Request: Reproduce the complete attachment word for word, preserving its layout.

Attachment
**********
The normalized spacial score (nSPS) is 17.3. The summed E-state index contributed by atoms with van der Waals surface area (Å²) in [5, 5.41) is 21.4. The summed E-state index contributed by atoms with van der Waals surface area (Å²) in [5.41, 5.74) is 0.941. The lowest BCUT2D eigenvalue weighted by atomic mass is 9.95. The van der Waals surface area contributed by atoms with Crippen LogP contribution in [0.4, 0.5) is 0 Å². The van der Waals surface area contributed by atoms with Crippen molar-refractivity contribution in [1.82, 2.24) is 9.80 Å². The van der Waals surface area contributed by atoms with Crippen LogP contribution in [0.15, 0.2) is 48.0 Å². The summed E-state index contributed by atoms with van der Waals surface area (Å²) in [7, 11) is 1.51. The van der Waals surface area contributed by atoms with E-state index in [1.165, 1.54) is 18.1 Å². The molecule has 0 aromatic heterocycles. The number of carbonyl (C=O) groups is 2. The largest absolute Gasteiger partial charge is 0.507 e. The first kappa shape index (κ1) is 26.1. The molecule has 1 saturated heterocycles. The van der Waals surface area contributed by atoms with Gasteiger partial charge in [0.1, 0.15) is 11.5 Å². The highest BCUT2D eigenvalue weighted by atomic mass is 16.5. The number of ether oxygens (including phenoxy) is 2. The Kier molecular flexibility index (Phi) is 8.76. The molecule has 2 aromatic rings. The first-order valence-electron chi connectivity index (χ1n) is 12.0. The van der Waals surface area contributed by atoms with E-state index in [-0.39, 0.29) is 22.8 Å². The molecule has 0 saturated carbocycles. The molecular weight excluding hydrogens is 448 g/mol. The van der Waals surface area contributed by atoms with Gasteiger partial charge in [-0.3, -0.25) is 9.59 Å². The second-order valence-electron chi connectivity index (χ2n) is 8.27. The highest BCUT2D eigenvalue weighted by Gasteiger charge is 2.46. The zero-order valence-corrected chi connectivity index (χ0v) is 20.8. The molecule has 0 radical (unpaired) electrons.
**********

The normalized spacial score (nSPS) is 17.3. The summed E-state index contributed by atoms with van der Waals surface area (Å²) in [5, 5.41) is 21.4. The summed E-state index contributed by atoms with van der Waals surface area (Å²) in [5.41, 5.74) is 0.941. The lowest BCUT2D eigenvalue weighted by atomic mass is 9.95. The van der Waals surface area contributed by atoms with Crippen LogP contribution in [0.4, 0.5) is 0 Å². The van der Waals surface area contributed by atoms with Crippen molar-refractivity contribution in [1.82, 2.24) is 9.80 Å². The van der Waals surface area contributed by atoms with Crippen LogP contribution in [0.15, 0.2) is 48.0 Å². The summed E-state index contributed by atoms with van der Waals surface area (Å²) in [7, 11) is 1.51. The van der Waals surface area contributed by atoms with E-state index in [1.165, 1.54) is 18.1 Å². The molecule has 0 aromatic heterocycles. The number of carbonyl (C=O) groups is 2. The largest absolute Gasteiger partial charge is 0.507 e. The first kappa shape index (κ1) is 26.1. The molecule has 1 saturated heterocycles. The van der Waals surface area contributed by atoms with Gasteiger partial charge in [0.1, 0.15) is 11.5 Å². The highest BCUT2D eigenvalue weighted by atomic mass is 16.5. The number of ether oxygens (including phenoxy) is 2. The Kier molecular flexibility index (Phi) is 8.76. The molecule has 2 aromatic rings. The first-order valence-electron chi connectivity index (χ1n) is 12.0. The van der Waals surface area contributed by atoms with E-state index in [-0.39, 0.29) is 22.8 Å². The molecule has 0 saturated carbocycles. The molecular weight excluding hydrogens is 448 g/mol. The van der Waals surface area contributed by atoms with Gasteiger partial charge in [-0.3, -0.25) is 9.59 Å². The second-order valence-electron chi connectivity index (χ2n) is 8.27. The highest BCUT2D eigenvalue weighted by Gasteiger charge is 2.46. The zero-order valence-corrected chi connectivity index (χ0v) is 20.8. The molecule has 0 radical (unpaired) electrons.